A month ago the spring-fed dam on Roz Mercer's Queensland farm was running dry and the challenge of watering her livestock was starting to look insurmountable.
But after rainfall in the South East region the pastures are bouncing back and the Mercers have mowed their lawn more often in the last few weeks than they did for most of last year.
The relief at the sight of water flowing down Kandanga Creek has been manifested in the vibrant new colour of the landscape.
"Everything's a lot brighter," Ms Mercer said.
"Brown is not happy colour — green is a lot nicer on the eye.
"The spring-fed dam was getting too low and too many cattle were relying on that.
"It took its time coming, but it's certainly been big for everyone, I'm sure, in the district, in the state, and wherever we have had rain.
"I just hope that it fills in for anyone that hasn't had it."
Before the rain, the Mercers could no longer irrigate from the dwindling waterhole in the creek, which had not flowed reliably for two years.
With their dam running dry, the Mercers were running out of ways to water the 100 stud bulls on their home farm at Upper Kandanga, in the Mary Valley, but situation was even more desperate at their Moonie property on the Western Downs.
Caretakers there were hand-feeding 300 valuable breeding cows and their calves, but the dams and rivers there have now filled.
Saving platypuses, cattle and relationships
Several kilometres upstream, a jubilant Craig and Leslie Hanson breathed a huge sigh of relief when the water began flowing a day before it reached the Mercers' Kandanga farm.
"We were so excited we went back home and had a glass of wine," Ms Hanson said.
Since the Hansons took up chemical-free and rotational grazing after buying a beef cattle farm at Upper Kandanga seven years ago — Perseverance Property has proved to be well named.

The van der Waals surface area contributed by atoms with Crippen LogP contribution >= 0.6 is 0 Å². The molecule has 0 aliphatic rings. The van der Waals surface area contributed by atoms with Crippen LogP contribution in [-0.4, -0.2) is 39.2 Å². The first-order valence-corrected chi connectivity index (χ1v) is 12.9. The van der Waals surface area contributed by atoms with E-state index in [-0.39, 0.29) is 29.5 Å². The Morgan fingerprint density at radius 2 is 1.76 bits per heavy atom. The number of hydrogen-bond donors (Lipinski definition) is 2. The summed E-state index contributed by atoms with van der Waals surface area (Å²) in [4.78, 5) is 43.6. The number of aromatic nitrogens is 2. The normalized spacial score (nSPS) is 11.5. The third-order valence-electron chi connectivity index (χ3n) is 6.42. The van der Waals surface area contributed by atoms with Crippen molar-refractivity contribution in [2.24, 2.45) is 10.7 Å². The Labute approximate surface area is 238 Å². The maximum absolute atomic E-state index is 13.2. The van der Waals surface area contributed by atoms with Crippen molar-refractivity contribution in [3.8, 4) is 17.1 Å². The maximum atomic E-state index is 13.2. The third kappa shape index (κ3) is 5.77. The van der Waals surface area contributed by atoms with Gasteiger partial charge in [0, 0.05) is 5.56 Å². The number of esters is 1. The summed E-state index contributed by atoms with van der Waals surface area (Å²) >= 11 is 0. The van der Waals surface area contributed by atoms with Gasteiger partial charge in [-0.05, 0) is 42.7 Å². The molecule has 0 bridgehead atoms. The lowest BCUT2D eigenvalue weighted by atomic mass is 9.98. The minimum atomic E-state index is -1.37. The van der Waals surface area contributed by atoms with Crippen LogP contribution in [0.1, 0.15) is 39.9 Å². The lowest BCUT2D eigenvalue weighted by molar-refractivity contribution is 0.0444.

Last year was the driest in 37 years of rain records kept at the farmhouse.
"Only 568 millimetres fell and our average is usually 1,000-1,200 millimetres," Ms Hanson said.
The couple had feared for the future of platypuses stranded in isolated waterholes.
"It's just exciting to see the creek moving again.
"We can actually use it now without a great deal of stress, so it's a good feeling, a really good feeling."
Ms Hanson, as a Mary River Catchment Coordinating Committee Water Watch member, said the monthly visits to a testing site to bear witness to the dryness of the creek had been depressing.
"It was getting so stressful and it plays on your relationship," she said.
"The slightest thing would set you off and you might snarl at each other and and then you'd worry about the cows.
"We want to be sustainable farmers and it wasn't in our nature to go out and buy fodder, but we had to.
"It was very scary, we were really worried."
The couple had planned to start carting water to try to save what little creek water there was left for the platypus when the rain started falling.
"We had 127.5 millimetres in January and we've had 110 millimetres for February so far," Ms Hanson said.
"We're so excited."
'Far from over'
The drought-declared Gympie and Sunshine Coast regions are lucky in comparison to other parts of the Sunshine State.
In December, 67.4 per cent of the land area of Queensland was deemed to be in drought.
Although widespread rain has fallen, some areas have missed out, and it will take a lot more to bring certainty to many regional communities.
Local Drought Committees will meet at the end of the wet season — after rainfall statistics for March are finalised — to assess conditions and make recommendations to Queensland's Agriculture Minister.
"The drought is far from over," stud cattle owner Julie Nixon said.
"Nowhere near it."
She shared two starkly different photos on a popular Facebook page called Who got the rain?
In early January, the view from their homestead was brown and barren.
One month and 150mm of 'beautiful' rain later, green grass fills the same frame, along with the bellies of the Gelbvieh and Hereford cattle the Nixons breed at Weetalabah Stud.
"It makes a massive difference," Ms Nixon said.
"It completely changes and you can put a smile on your face now."
Ms Nixon and her husband had more than halved their herd, with numbers reduced to 40 head on 323 hectares.
They even made their own fodder machine and were feeding their cattle by sprouting increasingly expensive barley.
"It was frightening," Ms Nixon said.
"I was worried for the whole country."
The weather extremes continue, this time with floods.
February records tumbled on the Sunshine Coast which received more than 230 mm of rain at the airport on Wednesday night — half of that falling in just two hours.
The clean-up continues at Robert's Turf Supplies at Chevallum where fields and a shed were flooded.ABC